Today’s “Throwback Thursday” post was originally published on July 27, 2015 and has been slightly revised.
Catherine of Siena, Italy (1347-1380) is one of Roman Catholicism’s most highly revered and venerated saints. In 1970, she was proclaimed a “Doctor of the Church,” an august honor bestowed upon only thirty-six individuals to date.
WARNING: Some of the details of Catherine’s story below are not for the squeamish.
The Middle Ages saw a flourishing of monasticism and mysticism. The thinking was that acts of penitential self-denial and self-mortification equated to climbing a ladder to spiritual perfection. Severe fasting and self-imposed sleep deprivation, forms of self-mortification used in monasteries, often brought on swoons of religious ecstasy and visions among the monastic nuns. One such mystic was Catherine of Siena. Jesus declares in the Bible that anyone who claims to have seen Him or been visited by Him prior to His second coming is a liar (Matthew 24:23-27), but Catherine, a Dominican nun, claimed that Christ visited her often, eventually joining with her in a “mystical marriage” and presenting her with a wedding ring consisting of his infant “prepuce” (circumcised foreskin), which only she could see. Revolting? Assuredly. And how could Catherine have had Jesus’s foreskin when the Charroux Abbey in France claimed possession of the actual “Holy” Prepuce? [a rhetorical question]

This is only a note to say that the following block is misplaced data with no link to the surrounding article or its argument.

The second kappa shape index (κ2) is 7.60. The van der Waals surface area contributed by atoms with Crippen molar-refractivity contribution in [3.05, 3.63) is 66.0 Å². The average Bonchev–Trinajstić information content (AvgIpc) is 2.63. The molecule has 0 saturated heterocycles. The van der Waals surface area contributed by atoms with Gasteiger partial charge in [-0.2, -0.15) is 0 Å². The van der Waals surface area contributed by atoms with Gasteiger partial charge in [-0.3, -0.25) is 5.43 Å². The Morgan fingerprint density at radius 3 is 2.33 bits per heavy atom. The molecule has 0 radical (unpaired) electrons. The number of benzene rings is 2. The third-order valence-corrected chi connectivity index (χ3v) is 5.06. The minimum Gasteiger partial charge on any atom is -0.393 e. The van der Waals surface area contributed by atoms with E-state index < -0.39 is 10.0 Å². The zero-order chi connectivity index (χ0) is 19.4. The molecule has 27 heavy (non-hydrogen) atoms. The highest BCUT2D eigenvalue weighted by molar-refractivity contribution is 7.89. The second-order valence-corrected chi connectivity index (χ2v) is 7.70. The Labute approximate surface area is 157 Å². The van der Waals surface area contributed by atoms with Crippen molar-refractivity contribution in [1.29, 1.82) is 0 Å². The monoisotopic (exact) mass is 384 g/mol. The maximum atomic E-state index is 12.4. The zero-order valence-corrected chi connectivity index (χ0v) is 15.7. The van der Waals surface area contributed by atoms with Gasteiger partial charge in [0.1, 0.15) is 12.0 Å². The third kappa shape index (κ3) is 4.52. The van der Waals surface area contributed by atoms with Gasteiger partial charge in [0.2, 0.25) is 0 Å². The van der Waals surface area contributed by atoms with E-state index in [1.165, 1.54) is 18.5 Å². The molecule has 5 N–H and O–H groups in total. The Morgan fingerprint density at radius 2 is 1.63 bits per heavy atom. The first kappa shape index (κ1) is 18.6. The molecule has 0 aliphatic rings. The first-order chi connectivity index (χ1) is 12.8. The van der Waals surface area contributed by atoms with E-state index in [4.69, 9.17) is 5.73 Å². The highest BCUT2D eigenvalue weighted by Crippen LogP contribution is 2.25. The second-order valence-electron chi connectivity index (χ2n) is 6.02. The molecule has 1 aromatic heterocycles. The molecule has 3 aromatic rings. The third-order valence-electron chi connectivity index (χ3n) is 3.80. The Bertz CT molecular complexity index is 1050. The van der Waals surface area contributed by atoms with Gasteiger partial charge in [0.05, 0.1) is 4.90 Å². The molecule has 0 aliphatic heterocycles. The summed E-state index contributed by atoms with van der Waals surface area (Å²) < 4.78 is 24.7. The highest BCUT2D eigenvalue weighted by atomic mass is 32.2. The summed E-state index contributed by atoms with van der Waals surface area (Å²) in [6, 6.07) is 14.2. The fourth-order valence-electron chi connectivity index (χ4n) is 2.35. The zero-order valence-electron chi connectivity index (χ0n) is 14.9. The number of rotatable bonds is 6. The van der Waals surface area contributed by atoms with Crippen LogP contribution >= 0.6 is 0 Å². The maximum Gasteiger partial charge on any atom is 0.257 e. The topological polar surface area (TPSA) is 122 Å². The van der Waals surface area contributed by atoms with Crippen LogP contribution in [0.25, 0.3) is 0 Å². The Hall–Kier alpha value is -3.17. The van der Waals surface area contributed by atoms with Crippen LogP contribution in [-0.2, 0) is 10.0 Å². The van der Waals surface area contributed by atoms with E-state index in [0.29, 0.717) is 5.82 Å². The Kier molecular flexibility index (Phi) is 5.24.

Catherine also claimed she received the stigmata wounds of Christ (as portrayed in the fanciful painting above) and that she was also able to levitate. In a disgusting example of extreme self-mortification, Catherine would drink the drainage from the ulcerous tumors and sores of patients in her care. Was the woman insane or demon possessed? Catherine was also an anorexic who often forced herself to vomit the little food she ate. Towards the end of her short life (dead at thirty-three), Catherine’s daily food intake consisted of one communion wafer. Academicians have termed this eating disorder that was common among monastic nuns during the Middle Ages as “anorexia mirabilis” or “holy/miraculous anorexia” (see here).
In today’s society, a person like Catherine would be correctly diagnosed as mentally ill, but her church rewarded her extreme “piety” and devotion to the popes of her day by proclaiming her a “saint” in 1461. The fact that Catholicism encouraged monastics and others to engage in self-mortification practices leading to sickness and death is a sign of its demonic nature.
Thank the Lord for the Gospel of salvation by the grace of God through faith in Jesus Christ ALONE!
“They exchanged the truth about God for a lie, and worshiped and served created things (like the pope, Mary, “saints,” and bogus prepuces) rather than the Creator—who is forever praised. Amen.” – Romans 1:25
Interesting fact: Prior to being defined as infallible dogma in 1854, the doctrine of the immaculate conception of Mary had been roundly debated within Catholicism for centuries. In the early-Middle Ages, the immaculate conception was championed by the Franciscan order and strongly opposed by the Dominicans. In 1377, Catherine of Siena, a Dominican, claimed Mary visited her and told her the doctrine of the immaculate conception was fallacious (Pope Benedict XIV, “On Heroic Virtue” III.53.#16), another example of Catholicism being at odds with itself.